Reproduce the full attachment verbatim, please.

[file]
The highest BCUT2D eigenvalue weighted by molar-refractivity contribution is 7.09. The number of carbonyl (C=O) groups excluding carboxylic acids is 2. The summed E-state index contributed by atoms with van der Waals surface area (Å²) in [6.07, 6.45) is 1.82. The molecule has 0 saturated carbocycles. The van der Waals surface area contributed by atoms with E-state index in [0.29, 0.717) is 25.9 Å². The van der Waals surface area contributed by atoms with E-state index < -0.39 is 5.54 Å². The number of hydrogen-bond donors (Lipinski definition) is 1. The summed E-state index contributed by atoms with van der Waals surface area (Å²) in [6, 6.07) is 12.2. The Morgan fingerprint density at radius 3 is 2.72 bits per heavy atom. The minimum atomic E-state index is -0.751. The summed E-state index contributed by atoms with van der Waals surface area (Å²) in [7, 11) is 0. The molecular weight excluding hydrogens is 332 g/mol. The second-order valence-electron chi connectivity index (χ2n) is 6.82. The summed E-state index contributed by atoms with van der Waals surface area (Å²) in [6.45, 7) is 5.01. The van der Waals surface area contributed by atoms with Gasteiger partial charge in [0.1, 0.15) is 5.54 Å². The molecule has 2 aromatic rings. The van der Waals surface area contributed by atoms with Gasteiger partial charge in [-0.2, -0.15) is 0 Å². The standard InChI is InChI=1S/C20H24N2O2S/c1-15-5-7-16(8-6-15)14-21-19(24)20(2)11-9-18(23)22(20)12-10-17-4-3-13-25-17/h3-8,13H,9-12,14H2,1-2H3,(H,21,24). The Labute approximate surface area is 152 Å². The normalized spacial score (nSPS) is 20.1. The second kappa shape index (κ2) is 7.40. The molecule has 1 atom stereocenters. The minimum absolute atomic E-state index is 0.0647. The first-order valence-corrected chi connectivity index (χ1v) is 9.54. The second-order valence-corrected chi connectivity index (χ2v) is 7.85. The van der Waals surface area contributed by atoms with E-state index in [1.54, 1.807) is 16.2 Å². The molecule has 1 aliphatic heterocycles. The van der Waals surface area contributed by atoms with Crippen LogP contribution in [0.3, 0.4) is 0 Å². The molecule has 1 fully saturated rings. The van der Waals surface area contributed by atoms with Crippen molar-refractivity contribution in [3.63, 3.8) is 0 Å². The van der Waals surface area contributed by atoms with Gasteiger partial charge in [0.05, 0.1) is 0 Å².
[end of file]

The highest BCUT2D eigenvalue weighted by molar-refractivity contribution is 7.09. The number of carbonyl (C=O) groups excluding carboxylic acids is 2. The summed E-state index contributed by atoms with van der Waals surface area (Å²) in [6.07, 6.45) is 1.82. The molecule has 0 saturated carbocycles. The van der Waals surface area contributed by atoms with E-state index in [0.29, 0.717) is 25.9 Å². The van der Waals surface area contributed by atoms with E-state index < -0.39 is 5.54 Å². The number of hydrogen-bond donors (Lipinski definition) is 1. The summed E-state index contributed by atoms with van der Waals surface area (Å²) in [6, 6.07) is 12.2. The Morgan fingerprint density at radius 3 is 2.72 bits per heavy atom. The minimum atomic E-state index is -0.751. The summed E-state index contributed by atoms with van der Waals surface area (Å²) in [7, 11) is 0. The molecular weight excluding hydrogens is 332 g/mol. The second-order valence-electron chi connectivity index (χ2n) is 6.82. The summed E-state index contributed by atoms with van der Waals surface area (Å²) in [6.45, 7) is 5.01. The van der Waals surface area contributed by atoms with Gasteiger partial charge in [0.1, 0.15) is 5.54 Å². The molecule has 2 aromatic rings. The van der Waals surface area contributed by atoms with Gasteiger partial charge in [-0.2, -0.15) is 0 Å². The standard InChI is InChI=1S/C20H24N2O2S/c1-15-5-7-16(8-6-15)14-21-19(24)20(2)11-9-18(23)22(20)12-10-17-4-3-13-25-17/h3-8,13H,9-12,14H2,1-2H3,(H,21,24). The Labute approximate surface area is 152 Å². The normalized spacial score (nSPS) is 20.1. The second kappa shape index (κ2) is 7.40. The molecule has 1 atom stereocenters. The minimum absolute atomic E-state index is 0.0647. The first-order valence-corrected chi connectivity index (χ1v) is 9.54. The second-order valence-corrected chi connectivity index (χ2v) is 7.85. The van der Waals surface area contributed by atoms with E-state index in [1.54, 1.807) is 16.2 Å². The molecule has 1 aliphatic heterocycles. The van der Waals surface area contributed by atoms with Crippen LogP contribution in [0.3, 0.4) is 0 Å². The molecule has 1 fully saturated rings. The van der Waals surface area contributed by atoms with Crippen molar-refractivity contribution in [3.63, 3.8) is 0 Å². The van der Waals surface area contributed by atoms with Gasteiger partial charge in [0.05, 0.1) is 0 Å².